The only thing I can infer with absolute certainty from the anguished letter Dylan Farrow has written to the New York Times is that she is expressing incandescent rage. I cannot know from a distance what exactly is the reason for that rage, but she hates her former
step-father adoptive father, Woody Allen, with an intensity completely compatible with child abuse, and hard to explain away entirely without it. You can see how truly she hates him from her opening and closing lines. These are sentences designed to do as much harm to Allen as he allegedly did to her – to pin the crime of child-rape onto every movie he has ever made, to obliterate his legacy as an artist by insisting that his entire oeuvre be viewed through the prism of his monstrousness. I can fully understand the impulse. Can’t you?
At first you think this is melodrama, but then you realize she is simply wielding the most lethal weapon she has:
What’s your favorite Woody Allen movie? Before you answer, you should know: when I was seven years old, Woody Allen took me by the hand and led me into a dim, closet-like attic on the second floor of our house. He told me to lay on my stomach and play with my brother’s electric train set. Then he sexually assaulted me. He talked to me while he did it, whispering that I was a good girl, that this was our secret, promising that we’d go to Paris and I’d be a star in his movies. I remember staring at that toy train, focusing on it as it traveled in its circle around the attic. To this day, I find it difficult to look at toy trains.
I’m not sure how, especially after reviewing the evidence Maureen Orth collected over twenty years ago, you manage not to believe Dylan Farrow – even though in every hugely dysfunctional family, there is more than one side. But the fact that Mia Farrow may be a few sandwiches short of a picnic doesn’t prove that Woody Allen isn’t a monster. And Farrow’s anguished yet vicious letter makes a lot of emotional sense coming after the Golden Globes’ celebration of Allen’s lifetime of achievement. Then there’s what we already know of Farrow’s behavior as a child:
Several times … while Woody was visiting in Connecticut, Dylan locked herself in the bathroom, refusing to come out for hours. Once, one of the baby-sitters had to use a coat hanger to pick the lock. Dylan often complained of stomachaches and headaches when Woody visited: she would have to lie down. When he left, the symptoms would disappear. At times Dylan became so withdrawn when her father was around that she would not speak normally, but would pretend to be an animal.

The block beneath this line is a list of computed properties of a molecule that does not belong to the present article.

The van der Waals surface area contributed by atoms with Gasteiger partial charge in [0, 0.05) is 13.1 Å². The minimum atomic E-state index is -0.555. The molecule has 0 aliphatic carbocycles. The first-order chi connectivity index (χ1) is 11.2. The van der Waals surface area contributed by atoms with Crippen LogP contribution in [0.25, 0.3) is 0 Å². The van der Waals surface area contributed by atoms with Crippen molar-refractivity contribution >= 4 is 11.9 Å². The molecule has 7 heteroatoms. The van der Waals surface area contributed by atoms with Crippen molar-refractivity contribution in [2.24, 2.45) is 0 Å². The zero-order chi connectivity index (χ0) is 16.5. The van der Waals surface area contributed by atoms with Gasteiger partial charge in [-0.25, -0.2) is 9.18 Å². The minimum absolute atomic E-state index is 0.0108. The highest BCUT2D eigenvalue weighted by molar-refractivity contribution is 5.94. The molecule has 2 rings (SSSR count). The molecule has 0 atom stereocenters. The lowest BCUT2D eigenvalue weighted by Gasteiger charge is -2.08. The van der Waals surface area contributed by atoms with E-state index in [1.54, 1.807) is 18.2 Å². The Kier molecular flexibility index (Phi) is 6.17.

These are classic indicators of abuse – along with plenty of other eye-witnesses to Allen’s creepy behavior around the girl.
And yet Dylan Farrow will, I’m afraid, fail in this case.
Not entirely. Re-reading that Orth piece and absorbing that letter definitely impacts my view of Allen as a whole. It reminds me again of who this man is. Like when we’re watching a Polanski or a Gibson movie, there will always be, for most of us, a tinge of guilt, even distant complicity, in admiring the craft of a man whose predilection for relationships was with women utterly under his totalitarian control. But the brutal truth is: we will move on. His art and his craft is so extraordinary in its range and scope and creative integrity that it escapes the twisted psyche that gave birth to it. It does things for us as viewers and as human beings that can eclipse the reality Dylan Farrow wants smack-dab in front of our eyes.
In some ways, I wish this weren’t so. It would be a less fallen and compromised world. But the human mind can, alas, live quite fully in places where the practical moral conscience seems irrelevant. And so it is essential to understand Heidegger’s foul complicity in the Third Reich but impossible to reduce his world-historical genius to it. That T.S Eliot was a rancid anti-Semite does not, frustratingly, dilute the perfection of the Four Quartets, nor does Philip Larkin’s racism alter the triumph of Aubade. Jefferson’s thought and career, for that matter, will always elude the facts of his ownership of human beings and intercourse with some of them. Perhaps with less essential talents, the sins may more adequately define the artist. But that, in many ways, only makes the injustice worse. Those with the greatest gifts can get away with the greatest crimes.
We can and should rail against this, while surely also be realistically resigned to it. It struck me, for example, rather apposite that as the blogosphere is debating whether to boycott Woody Allen’s films in the future because of this horrifying story, exponentially more people are tuning into the Super Bowl to watch a game we now know will render many of its players mentally incapacitated in their middle ages and beyond. We know that this spectacle is based on the premise of brain damage for many of its participants, but we watch anyway. Reforms in the game that might change the number of concussions are resisted by the fans as ferociously as by the owners. And in the excitement of the game, such things are so easy to obliterate from our minds. We forget that this massive industry knew full well what they were doing and yet subjected human beings to this fate for years. They abused people’s bodies and minds for money – and now we are required to celebrate their entire cult en masse for one night.
I imagine the family of a former football player whose brain was turned into swiss cheese by this organization might find it as painful to watch the Super Bowl as Dylan Farrow did to witness the Golden Globes. But we will watch anyway.
Humankind cannot bear very much reality. Or only so much. And only so often.
(Photo: Director Woody Allen is seen on February 1, 2014 in New York City. By NCP/Star Max/GC Images via Getty.)